Europe Economy

German firms expect coronavirus restrictions to last until April

Key Points
  • Ifo's last business survey in July asked different sectors how long they expect restrictions on public life to last.
  • Service providers expect restrictions to last 8.9 months, trade-oriented businesses expecting 8.6 months, construction 8.2 months, and manufacturing 7.8 months.
  • "Companies in the leisure sector in particular fear a longer period of restrictions: 13.0 months," Ifo said.
People in protective clothings are pictured while checking the body temperature of people crossing the German-Polish border on March 18, 2020 in Goerlitz, Germany.
Florian Gaertner | Photothek | Getty Images

German businesses expect coronavirus restrictions on public life to continue for another 8.5 months on average, according to the closely-followed Ifo institute, as the rising number of coronavirus infections in Germany prompts concern.

Ifo's last business survey in July asked different sectors how long they expect restrictions on public life to last, with service providers expecting restrictions to last 8.9 months, trade-oriented businesses expecting 8.6 months, construction 8.2 months, and manufacturing 7.8 months.

"Companies in the leisure sector in particular fear a longer period of restrictions: 13.0 months," Ifo said as the research was published Monday, while those in the arts activities business and those in restaurants and catering expect restrictive measures for 11 months.

The survey comes as Europe's businesses look to recover from the coronavirus pandemic amid concerns over a rising number of infections in a number of countries in the region, including Germany.

The virus' reproduction rate (defined as the mean number of people infected by one infected person) rose in Germany to 1.16 on Friday, the highest level in 10 days. Germany estimates its R-rate by using a four-day moving average and says the value reflects the infection situation about one to two weeks ago.

The Robert Koch Institute (RKI), Germany's public health body, said it was seeing many smaller case outbreaks across the country in different administrative districts and in various settings, such as larger family events, leisure activities, occupational settings, but also in community and health facilities. In addition, Covid-19 cases are increasingly being identified among people returning from travel abroad, the RKI said Friday.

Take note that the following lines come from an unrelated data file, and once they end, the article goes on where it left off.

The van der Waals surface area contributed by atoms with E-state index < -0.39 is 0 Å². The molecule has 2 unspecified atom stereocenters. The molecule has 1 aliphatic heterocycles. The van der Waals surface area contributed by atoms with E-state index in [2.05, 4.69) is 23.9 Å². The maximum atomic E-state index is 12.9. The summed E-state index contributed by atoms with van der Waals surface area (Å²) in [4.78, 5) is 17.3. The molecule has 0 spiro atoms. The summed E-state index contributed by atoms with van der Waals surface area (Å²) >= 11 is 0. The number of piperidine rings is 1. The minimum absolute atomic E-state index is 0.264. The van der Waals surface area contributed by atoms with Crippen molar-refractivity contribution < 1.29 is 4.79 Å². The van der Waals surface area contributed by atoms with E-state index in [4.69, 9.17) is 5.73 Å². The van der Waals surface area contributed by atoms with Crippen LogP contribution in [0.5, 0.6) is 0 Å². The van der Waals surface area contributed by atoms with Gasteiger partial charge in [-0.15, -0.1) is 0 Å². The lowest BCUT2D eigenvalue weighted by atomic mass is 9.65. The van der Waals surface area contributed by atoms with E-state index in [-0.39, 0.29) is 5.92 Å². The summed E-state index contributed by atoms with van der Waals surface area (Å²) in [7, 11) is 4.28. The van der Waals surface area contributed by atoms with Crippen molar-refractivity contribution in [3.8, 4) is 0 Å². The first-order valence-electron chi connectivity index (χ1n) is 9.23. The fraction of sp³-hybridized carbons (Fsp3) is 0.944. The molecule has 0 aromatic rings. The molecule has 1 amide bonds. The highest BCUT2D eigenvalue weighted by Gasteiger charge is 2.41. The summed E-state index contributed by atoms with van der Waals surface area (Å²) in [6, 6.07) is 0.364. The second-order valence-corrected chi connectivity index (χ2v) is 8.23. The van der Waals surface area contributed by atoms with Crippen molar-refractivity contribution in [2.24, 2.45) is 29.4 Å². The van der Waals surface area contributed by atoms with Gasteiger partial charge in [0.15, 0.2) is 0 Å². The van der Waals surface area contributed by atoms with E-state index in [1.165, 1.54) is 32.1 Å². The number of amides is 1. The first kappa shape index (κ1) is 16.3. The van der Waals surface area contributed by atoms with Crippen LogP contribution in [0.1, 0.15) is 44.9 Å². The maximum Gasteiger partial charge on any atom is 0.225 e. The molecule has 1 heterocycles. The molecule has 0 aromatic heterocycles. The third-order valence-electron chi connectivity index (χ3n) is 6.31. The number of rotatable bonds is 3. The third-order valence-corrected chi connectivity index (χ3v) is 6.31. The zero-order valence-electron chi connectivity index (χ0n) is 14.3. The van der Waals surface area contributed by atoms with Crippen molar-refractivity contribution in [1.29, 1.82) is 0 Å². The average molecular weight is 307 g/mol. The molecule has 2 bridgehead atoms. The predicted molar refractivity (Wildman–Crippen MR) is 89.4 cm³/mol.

It warned that the increase in the number of reported Covid-19 cases over the past few weeks was "very concerning."  A further 5,271 new cases were reported in the last seven days, the RKI said Sunday.

"The number of new cases reported daily has been increasing since calendar week 30. This development is very concerning and will continue to be monitored very closely by the RKI. A further worsening of the situation must be avoided," the RKI noted.

This "will only succeed if the entire population continues to be committed to decreasing transmission, e.g. by consistently observing rules of physical distancing and hygiene — also in outdoor settings — by airing indoor areas and, where indicated, wearing a community or face mask correctly," it added.

Economists at Deutsche Bank said Monday that the increase in Covid-19 infection rates in Germany and elsewhere "is a concern, although not yet alarming."

"For seasonal reasons we expect elevated rates until spring 2021. We assume that a vaccine will be widely available by mid-2021, generating a confidence boost for the back part of that year," economists led by Stefan Schneider said in a note.

Deutsche Bank's economists now expect German GDP (gross domestic product) to contract by 6.4% in 2020 (compared with -9% predicted in early May) followed by a 4% increase in 2021. Still, the pre-Covid output level will not be reached before mid-2022, they predicted, adding that the margin for error is high.

"The current exceptional volatility in monthly data and the further development of the global pandemic imply that the error margins remain exceptionally high."

To date, Germany has recorded 217,288 coronavirus infections and 9,202 deaths, Johns Hopkins University data shows, a far lower number of fatalities than many of its European peers.